Problem Definition: In common blockchains each block is defined by potentially a different miner, and the time slot between two blocks is relatively short (on the order of seconds to minutes). This property provides reasonable decentralization (and thus anti-censorship), and user experience (after at most a few minutes one has pretty high certainty their transaction is added to the chain and will stay there).
It is challenging to find robust construction having similar properties for L2 solutions using validity proofs, as generating a validity proof might take a long time (on the order of 10s of minutes to hours).
Suggestion Scope: This suggestion provides some level of decentralization while optimizing simplicity and robustness, over UX and time-critical censorship resistance. We start by formally describing the suggestion, and later analyzing the suggestion features.
- The StarkNet core smart-contract (on L1) manages the leader election (could be PoW, PoS based, or other popular schemes).
- Each leader controls a timeslot (on the order of a few hours, in particular, longer than the time it takes to generate a proof) where only they can invoke
state_updateto the StarkNet contract. They can do as many such invocations as they chose to (similar to sending several in the same timeslot).
- The validity of each
state_updateinvocation, and consistency with previous invocations, is enforced by the StarkNet core contract (like it is done with a single sequencer).
- Simplicity: no p2p protocol is required to synchronize the sequencers. It is sufficient for a sequencer to read the state from L1 (and if applicable an alternative data availability location).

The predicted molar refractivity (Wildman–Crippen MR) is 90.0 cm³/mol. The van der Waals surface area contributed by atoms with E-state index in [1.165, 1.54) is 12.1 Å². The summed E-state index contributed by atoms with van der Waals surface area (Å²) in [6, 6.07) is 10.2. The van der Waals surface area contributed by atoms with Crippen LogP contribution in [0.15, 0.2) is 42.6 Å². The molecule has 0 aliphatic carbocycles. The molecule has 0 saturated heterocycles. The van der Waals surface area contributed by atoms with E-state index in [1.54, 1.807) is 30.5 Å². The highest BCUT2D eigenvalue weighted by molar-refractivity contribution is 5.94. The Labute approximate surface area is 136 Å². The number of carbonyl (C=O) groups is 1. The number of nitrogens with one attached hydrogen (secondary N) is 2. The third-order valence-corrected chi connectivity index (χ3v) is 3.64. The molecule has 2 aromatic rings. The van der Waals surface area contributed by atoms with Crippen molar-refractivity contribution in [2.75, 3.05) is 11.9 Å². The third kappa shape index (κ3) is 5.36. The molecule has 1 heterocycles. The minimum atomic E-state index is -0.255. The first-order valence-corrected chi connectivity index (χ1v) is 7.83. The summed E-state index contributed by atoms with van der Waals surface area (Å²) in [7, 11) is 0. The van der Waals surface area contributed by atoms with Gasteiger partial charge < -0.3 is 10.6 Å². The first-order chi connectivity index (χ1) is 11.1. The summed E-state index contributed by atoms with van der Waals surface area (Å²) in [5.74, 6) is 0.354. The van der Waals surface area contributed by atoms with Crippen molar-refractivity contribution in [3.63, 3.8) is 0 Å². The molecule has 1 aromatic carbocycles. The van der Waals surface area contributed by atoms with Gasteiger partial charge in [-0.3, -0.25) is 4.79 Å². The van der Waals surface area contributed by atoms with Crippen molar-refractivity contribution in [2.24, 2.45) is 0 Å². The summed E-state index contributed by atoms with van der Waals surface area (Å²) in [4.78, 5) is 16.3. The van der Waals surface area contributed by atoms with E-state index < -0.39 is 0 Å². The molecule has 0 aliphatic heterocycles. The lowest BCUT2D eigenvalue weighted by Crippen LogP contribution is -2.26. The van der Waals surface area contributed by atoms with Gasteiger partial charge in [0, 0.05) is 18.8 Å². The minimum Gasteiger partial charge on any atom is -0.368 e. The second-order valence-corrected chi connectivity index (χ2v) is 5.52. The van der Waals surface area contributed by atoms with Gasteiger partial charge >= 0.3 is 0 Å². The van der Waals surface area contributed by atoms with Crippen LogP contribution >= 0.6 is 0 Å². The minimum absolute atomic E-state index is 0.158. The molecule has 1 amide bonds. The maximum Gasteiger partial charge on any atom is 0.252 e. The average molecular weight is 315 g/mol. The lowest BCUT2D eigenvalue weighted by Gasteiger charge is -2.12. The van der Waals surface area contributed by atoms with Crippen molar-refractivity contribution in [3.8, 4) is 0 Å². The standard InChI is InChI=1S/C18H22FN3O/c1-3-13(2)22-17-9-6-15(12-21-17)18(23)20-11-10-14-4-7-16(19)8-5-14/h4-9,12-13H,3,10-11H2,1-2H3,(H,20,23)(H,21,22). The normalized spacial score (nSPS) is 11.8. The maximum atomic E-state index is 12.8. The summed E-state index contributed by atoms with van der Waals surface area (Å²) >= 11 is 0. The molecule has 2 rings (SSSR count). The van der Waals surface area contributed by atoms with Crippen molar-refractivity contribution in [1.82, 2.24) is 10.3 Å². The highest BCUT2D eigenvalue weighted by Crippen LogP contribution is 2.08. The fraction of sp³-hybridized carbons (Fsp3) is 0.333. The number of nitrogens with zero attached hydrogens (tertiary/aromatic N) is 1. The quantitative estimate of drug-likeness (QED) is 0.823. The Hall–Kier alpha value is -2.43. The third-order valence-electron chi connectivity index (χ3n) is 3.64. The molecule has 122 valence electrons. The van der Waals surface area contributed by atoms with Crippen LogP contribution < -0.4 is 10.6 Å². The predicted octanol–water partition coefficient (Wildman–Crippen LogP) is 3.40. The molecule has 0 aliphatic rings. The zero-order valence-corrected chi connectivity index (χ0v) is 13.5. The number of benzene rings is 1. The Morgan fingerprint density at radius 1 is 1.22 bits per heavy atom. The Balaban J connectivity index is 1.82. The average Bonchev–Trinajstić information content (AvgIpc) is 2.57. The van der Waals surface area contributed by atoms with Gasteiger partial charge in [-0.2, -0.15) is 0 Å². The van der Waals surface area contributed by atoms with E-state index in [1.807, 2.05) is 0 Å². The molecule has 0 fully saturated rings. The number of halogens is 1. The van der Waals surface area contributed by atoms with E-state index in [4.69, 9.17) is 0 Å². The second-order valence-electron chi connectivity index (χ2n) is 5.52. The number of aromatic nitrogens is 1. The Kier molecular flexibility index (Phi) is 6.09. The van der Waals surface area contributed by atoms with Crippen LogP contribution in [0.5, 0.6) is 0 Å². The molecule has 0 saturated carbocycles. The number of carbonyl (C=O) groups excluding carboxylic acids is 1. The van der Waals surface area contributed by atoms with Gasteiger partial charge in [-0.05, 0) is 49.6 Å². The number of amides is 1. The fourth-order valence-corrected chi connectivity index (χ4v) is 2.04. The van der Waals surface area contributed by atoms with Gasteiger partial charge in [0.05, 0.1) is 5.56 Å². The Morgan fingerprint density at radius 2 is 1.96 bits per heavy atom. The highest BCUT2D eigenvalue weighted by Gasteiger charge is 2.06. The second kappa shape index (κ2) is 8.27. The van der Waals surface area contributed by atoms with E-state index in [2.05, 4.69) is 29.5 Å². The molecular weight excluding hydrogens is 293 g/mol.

- Robustness: No need to design/analyze any protocol to enhance the trust of one sequencer in other counterparties.
- High Throughput: assuming the time to sequence and separate transactions, and transmitting the proofs to L1 is negligible compared to the time it takes to generate a proof, it is easy (given enough servers) to distribute the proving-load to many servers, thus proving many blocks in parallel, with the total latency of ~ 1 proof. We assume that after this latency there is enough time left to submit all those proofs to L1 (each proof is ~5M gas, and currently Ethereum gas limit per block is ~30M, and block time is ~13 sec, thus one can submit proofs with throughput ~27 proof/min).
- Censorship Resistance: a malicious leader can censor chosen transactions for an entire slot, which is relatively long (the order of hours).
- UX: Although a trusted leader can report in real-time what are the blocks they are proving, this protocol does not provide any guarantee to users it is indeed the case. In particular, a user needs to wait a relatively long time (the proof latency, which can be hours) before they are sure their transaction was indeed executed.
- UX even for trusted data: transaction submitted close to the end of a leader timeslot (closer than the time it takes to generate a proof) might not be taken by the leader of that timeslot (not to start proving a proof which won’t be ready in this timeslot) and might be taken by the next sequencer only in the next timeslot (as the next sequencer can not trust whether it is served or not by the current sequencer until the end of the current timeslot). This results in “dead time zones” (which can last for 10s of minutes or even hours) where a user won’t know if their transaction is served (if send during the dead time zone), even based on trust in both the current and next sequencers.
- There is a work in progress to reduce the proving latency. This might improve this solution significantly, as all the issues raised are the result of the long latency of proof generation today.